While Elizabeth was growing up, she was raised a Protestant along with her brother, Edward VI. Religion was very important to her. When she became queen she decided her country would become a Protestant country. This would cause many problems for her in the future. It caused wars, fights, and plots against her.

After Mary died in 1558, Elizabeth became Queen at the age of twenty-five. She realized she would become Queen when two men bowed down to her while she was reading the bible under an oak tree. She was crowned Queen on January 15, 1559 at the Westminster Abbey which was the traditional place to coronate a Queen. Her new name was Queen Elizabeth I. The day before her coronation, she was carried through the streets of London in a carriage. After she was crowned, a big feast was held in her honor. There were parades, banners, and big crowds. After the parade, she spoke to the crowd. At first, people were worried that a young girl at twenty-five could not rule England by herself. Later, she proved that she could. Elizabeth chose William Cecil as Chief Minister and a small council of Ministers to advise her. She left the Hatfield House and went to the Charter House in London. Soon she left that house and went to the Whitehall Palace which was the main royal palace in London. Soon Elizabeth would figure out what she would have to do to make England a strong and powerful country. Two years later Mary, Queen of Scots, was executed and Philip was shocked. He didn’t like that a Catholic Queen had died and decided it was time to invade England. In 1588 the Spanish set off about 130 ships from Spain. This massive fleet was known as the Armada, or The Spanish Upset. Meanwhile, in England, Elizabeth was preparing for war. She gathered an army and sent out about 150 ships. Then the English waited for Spain to arrive.

While Elizabeth I was Queen, she was not focused on conquering other countries. She was more focused on trade and exploring. Elizabeth recognized that trade was very important to her country. She encouraged merchants to find new land and markets for their goods. During her reign, English merchants began to trade in the Americas. English merchants also traveled to new areas of Africa & Asia. During her reign, England was also famous for its explorers. The Queen paid for many new voyages to find new land. Some explorers were Humphrey Gilbert, Martin Frobisher, Frances Drake, and Sir Walter Raleigh. Martin Frobisher reached Northern Canada. Humphrey Gilbert claimed new found land for his Queen and Sir Walter Raleigh made the first English voyage to Northern America. The most famous Elizabethan explorer was Frances Drake. He sailed all the way around the world in his ship. After he sailed back home to England, Elizabeth made him a Knight and gave him the name Sir Frances Drake.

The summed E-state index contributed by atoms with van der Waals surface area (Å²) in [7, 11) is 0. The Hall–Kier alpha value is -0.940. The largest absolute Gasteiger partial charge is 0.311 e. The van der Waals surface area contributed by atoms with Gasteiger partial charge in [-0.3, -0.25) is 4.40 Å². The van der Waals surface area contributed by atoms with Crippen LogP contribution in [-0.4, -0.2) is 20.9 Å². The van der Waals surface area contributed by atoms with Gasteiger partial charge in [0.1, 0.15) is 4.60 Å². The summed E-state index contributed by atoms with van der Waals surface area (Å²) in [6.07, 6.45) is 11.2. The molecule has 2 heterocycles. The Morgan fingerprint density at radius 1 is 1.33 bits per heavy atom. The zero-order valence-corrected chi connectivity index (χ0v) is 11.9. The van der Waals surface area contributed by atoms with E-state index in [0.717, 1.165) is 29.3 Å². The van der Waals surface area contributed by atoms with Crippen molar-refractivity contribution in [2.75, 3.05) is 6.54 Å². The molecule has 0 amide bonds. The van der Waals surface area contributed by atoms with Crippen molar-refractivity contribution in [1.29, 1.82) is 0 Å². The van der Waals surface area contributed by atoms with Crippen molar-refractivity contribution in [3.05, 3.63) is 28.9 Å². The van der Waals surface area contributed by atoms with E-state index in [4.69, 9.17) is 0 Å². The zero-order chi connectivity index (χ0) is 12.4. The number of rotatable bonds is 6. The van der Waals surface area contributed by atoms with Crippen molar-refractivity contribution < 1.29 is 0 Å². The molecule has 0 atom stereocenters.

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One of the biggest and well known battles during the Elizabethan time was the Armada. One of the reasons the fight started was because King Philip of Spain asked to marry Elizabeth. Elizabeth said no, because she was afraid he would take control. She was afraid that he would turn England into a Catholic country and hated that it was a Protestant country. She refused to marry him and they gradually became enemies. The actual fight started when Spain sent over ships filled with treasures like silver and gold. Elizabeth saw the chance to steal the treasures for England and cause a Spanish upset. Elizabeth sent over captains to go explore and trade but also to attack the Spanish. Elizabeth also used the sea as an advantage so her explorers wouldn’t have to travel on land. Elizabeth hated King Philip of Spain, and he hated her. King Philip of Spain protested the attacks but Elizabeth said there was nothing they could do to stop her. Philip became furious but Elizabeth didn’t care. In 1585 Elizabeth upset the Spanish again. She sent English troops to support the war against Spain. Two years later, on July 29, the Armada reached the French port of Calais. The Spanish rested there for a night before they crossed the English Channel to attack England. The English had another plan, a surprise attack. At midnight, Elizabeth sent out eight fire ships towards the Armada. These ships caused a lot of damage. Some Spanish ships shot up in flames. Later they both fought at sea. There was not clear winner until a big storm arrived. Heavy winds blew the Spanish ships out of the English Channel and England was now free of the Spanish. Because of the storm, Spain was forced to sail all the way around the British Isles. Many of the Spanish ships were wrecked and the remaining returned to Spain. Elizabeth had won the war against Spain.